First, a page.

TABLE 3______________________________________RED FLAME COLORING COMPOSITIONS        Concentration, Wt %Component      A          B       C______________________________________Oxidizing AgentK2 S2 O8          3.3        4.7     6.1(NH4)2 S2 O8          1.8        2.6     3.3H2 O2          3.6        2.6     1.7CarrierH2 O      61.0       46.5    33.4Isopropyl Alcohol          3.5        5.1     6.5Alkalizer      4.7        6.7     8.6Detergent      19.0       12.9    16.5Spreading Agent          2.7        3.9     5Anti-oxidant   0.2        0.3     0.3Chelating Agent          0.2        0.2     0.3Thickener      7.8        11.3    14.3Flow Agent     0.1        0.1     0.2Dye Intermediate RF          0.7        1.0     1.3Sucrose        1.4        2.0     2.5          100.0      100.0   100.0Weight RatioSucrose:Active 0.2:1      0.18:1  0.15:1Coloring Compound______________________________________

              TABLE 4______________________________________DYE BASES          Concentration, Wt %Component        GB        AB      RF______________________________________Dye Intermediate GB            0.2       --      --Dye Intermediate AB            --        0.5     --Dye Intermediate RF            --        --      2.4CarrierDeionized Water  15.7      14.8    12.9Isopropyl Alcohol            11.7      11.7    11.7NH4 OH (28% aq. sol)            15.5      15.5    15.5Oleic Acid       16.2      16.2    16.2Lauramido Propyl Betaine            13.5      13.5    13.5Lauryl Alcohol   13.5      13.5    13.5Octylphenoxypoly 9         9       9(ethyleneoxy)ethanolNaSO4       0.4       0.4     0.4Isoascorbic Acid 0.2       0.2     0.2EDTA             0.2       0.2     0.2Sucrose          4.5       4.5     4.5            100.0     100.0   100.0______________________________________

              TABLE 5______________________________________DYE INTERMEDIATES           Concentrations, PBWComponent         GB        AB     RF______________________________________p-phenylenediamine             --        21     --2,4,-diaminophenetol SO4             --        16     --p-nitro-o-phenylenediamine             23        28     100m-Aminophenol     --        19     --o-Aminophenol     --        20     --Resorcinol        --        160    1205-nitro-2-aminophenol             --        52     --p-Aminophenol     60        28      80o-nitro-p-phenylenediamine             20        --      40H.C. -Yellow #5   22        --     --5-amino-2-methyl phenol             60        --     9004-chlororesorcinol             --        --     120______________________________________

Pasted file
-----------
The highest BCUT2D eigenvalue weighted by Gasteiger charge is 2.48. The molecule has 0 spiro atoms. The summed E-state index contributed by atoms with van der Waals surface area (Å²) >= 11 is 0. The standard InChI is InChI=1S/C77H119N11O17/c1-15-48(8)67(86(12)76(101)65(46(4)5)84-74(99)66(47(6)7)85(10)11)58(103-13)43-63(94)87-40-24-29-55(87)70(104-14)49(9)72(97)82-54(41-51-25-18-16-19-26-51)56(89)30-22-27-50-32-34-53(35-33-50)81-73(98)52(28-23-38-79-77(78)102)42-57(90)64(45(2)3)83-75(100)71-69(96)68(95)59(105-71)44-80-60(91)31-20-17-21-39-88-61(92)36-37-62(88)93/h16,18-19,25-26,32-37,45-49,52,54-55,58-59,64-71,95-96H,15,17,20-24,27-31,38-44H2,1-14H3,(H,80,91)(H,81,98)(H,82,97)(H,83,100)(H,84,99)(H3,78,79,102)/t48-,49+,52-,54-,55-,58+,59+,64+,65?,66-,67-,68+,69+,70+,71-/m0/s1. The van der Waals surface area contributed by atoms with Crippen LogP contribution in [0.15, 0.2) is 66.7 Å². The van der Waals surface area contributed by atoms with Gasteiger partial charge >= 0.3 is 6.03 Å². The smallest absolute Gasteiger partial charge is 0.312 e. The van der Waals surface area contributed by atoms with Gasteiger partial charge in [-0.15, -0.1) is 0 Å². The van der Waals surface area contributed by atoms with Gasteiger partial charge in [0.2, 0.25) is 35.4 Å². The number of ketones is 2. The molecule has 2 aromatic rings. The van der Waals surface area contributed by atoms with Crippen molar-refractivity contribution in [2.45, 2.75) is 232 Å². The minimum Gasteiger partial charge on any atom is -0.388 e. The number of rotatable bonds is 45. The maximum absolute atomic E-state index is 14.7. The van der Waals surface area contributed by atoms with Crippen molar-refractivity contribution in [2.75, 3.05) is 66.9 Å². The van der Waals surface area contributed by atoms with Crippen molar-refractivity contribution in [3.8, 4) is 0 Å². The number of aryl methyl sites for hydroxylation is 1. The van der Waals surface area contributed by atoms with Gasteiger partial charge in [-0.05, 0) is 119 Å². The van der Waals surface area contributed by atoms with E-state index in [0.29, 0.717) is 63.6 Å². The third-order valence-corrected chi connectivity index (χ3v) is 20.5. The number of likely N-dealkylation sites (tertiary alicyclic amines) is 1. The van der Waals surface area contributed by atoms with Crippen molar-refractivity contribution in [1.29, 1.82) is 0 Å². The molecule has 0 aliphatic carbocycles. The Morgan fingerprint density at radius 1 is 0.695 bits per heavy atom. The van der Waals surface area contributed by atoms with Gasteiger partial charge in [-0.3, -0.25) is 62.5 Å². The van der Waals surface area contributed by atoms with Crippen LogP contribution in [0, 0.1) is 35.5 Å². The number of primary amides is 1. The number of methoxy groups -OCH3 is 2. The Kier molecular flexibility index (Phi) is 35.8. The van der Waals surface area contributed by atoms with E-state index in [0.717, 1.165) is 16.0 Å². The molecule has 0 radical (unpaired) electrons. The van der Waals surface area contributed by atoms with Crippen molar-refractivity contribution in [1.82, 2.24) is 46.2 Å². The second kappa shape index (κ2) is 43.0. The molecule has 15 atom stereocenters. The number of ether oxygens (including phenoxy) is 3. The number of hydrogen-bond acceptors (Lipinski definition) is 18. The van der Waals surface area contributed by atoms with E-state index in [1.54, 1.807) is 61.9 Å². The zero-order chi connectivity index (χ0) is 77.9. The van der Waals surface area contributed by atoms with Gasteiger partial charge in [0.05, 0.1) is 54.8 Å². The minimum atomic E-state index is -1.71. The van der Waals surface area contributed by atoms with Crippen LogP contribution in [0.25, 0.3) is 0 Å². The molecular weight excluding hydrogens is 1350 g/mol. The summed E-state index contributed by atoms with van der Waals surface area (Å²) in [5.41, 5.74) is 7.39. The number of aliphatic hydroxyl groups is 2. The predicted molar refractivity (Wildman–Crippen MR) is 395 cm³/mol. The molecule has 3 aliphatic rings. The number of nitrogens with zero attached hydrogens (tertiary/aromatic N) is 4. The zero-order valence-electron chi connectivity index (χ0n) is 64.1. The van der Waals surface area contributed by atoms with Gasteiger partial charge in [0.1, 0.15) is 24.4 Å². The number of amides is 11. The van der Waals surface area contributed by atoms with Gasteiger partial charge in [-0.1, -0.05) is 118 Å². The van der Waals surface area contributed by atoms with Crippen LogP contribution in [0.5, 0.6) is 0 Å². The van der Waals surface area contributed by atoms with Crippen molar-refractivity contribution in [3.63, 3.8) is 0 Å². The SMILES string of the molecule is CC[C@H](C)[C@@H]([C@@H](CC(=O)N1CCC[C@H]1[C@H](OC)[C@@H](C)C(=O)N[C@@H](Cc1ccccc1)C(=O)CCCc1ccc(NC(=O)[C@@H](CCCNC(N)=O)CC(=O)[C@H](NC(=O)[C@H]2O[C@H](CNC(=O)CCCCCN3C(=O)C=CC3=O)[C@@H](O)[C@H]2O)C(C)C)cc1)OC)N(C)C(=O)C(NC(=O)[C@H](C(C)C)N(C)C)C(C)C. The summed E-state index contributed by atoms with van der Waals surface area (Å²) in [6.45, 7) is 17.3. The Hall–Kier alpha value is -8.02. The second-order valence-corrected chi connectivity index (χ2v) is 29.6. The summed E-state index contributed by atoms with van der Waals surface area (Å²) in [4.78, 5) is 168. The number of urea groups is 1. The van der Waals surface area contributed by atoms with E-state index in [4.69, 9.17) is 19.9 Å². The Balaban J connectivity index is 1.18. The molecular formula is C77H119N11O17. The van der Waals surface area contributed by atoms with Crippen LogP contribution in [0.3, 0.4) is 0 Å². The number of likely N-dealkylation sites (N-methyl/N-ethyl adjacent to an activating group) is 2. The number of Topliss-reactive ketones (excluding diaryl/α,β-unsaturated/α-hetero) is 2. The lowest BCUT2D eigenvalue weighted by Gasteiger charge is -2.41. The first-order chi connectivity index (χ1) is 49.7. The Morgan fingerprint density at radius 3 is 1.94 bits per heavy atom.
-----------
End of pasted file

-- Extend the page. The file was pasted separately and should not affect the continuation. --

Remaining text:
TABLE 6______________________________________COLORING COMPOSITIONS      Concentration, Wt %Component    B        GB       AB     RF______________________________________Oxidizing AgentK2 S2 O8        10.4     7.7      7.7    7.7(NH4)2 S2 O8        6.1      4.4      4.4    4.5H2 O2        2.1      1.6      1.6    1.6CarrierH2 O    38.3     32.2     32.2   31.7Isopropyl Alcohol        4.6      6.5      6.5    6.5Alkalizer    3.6      6.7      6.7    6.7Detergent    11.7     16.5     16.5   16.5Spreading Agent        3.6      5.0      5.0    5.0Anti-oxidant --       0.2      0.2    0.2Chelating Agent        0.3      0.2      0.2    0.2Thickener    17.2     16.2     16.2   16.2Flow Agent   0.3      0.2      0.2    0.2Dye Intermediate        --       0.1      0.1    0.6Sucrose      1.8      2.5      2.5    2.5        100.0    100.0    100.0  100.0Weight RatioSucrose:Active        0.1:1    0.18:1   0.17:1 0.17:1Coloring Compound______________________________________

              TABLE 7______________________________________BLEACH OIL               Concentration, Wt %Component           A______________________________________Oxidizing AgentK2 S2 O8               --(NH4)2 S2 O8               --H2 O2     --CarrierH2 O           14Isopropyl Alcohol   13Alkalizer (28%NH4 OH)               10Oleic Acid          18Lauramido Propyl Betaine               15Lauryl Alcohol      15Octylphenoxypoly(ethyleneoxy)               10ethanolDye Intermediate    --Sucrose              5               100______________________________________
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Classifications
U.S. Classification8/431, 8/424, 252/186.41, 8/110, 252/186.38, 8/107, 8/111, 8/421, 8/435, 252/186.21, 8/416, 8/406
International ClassificationD06L3/00, A61K8/60, A61Q5/10, A61K8/22
Cooperative ClassificationA61K8/60, A61K8/22, A61Q5/10
European ClassificationA61K8/22, A61K8/60, A61Q5/10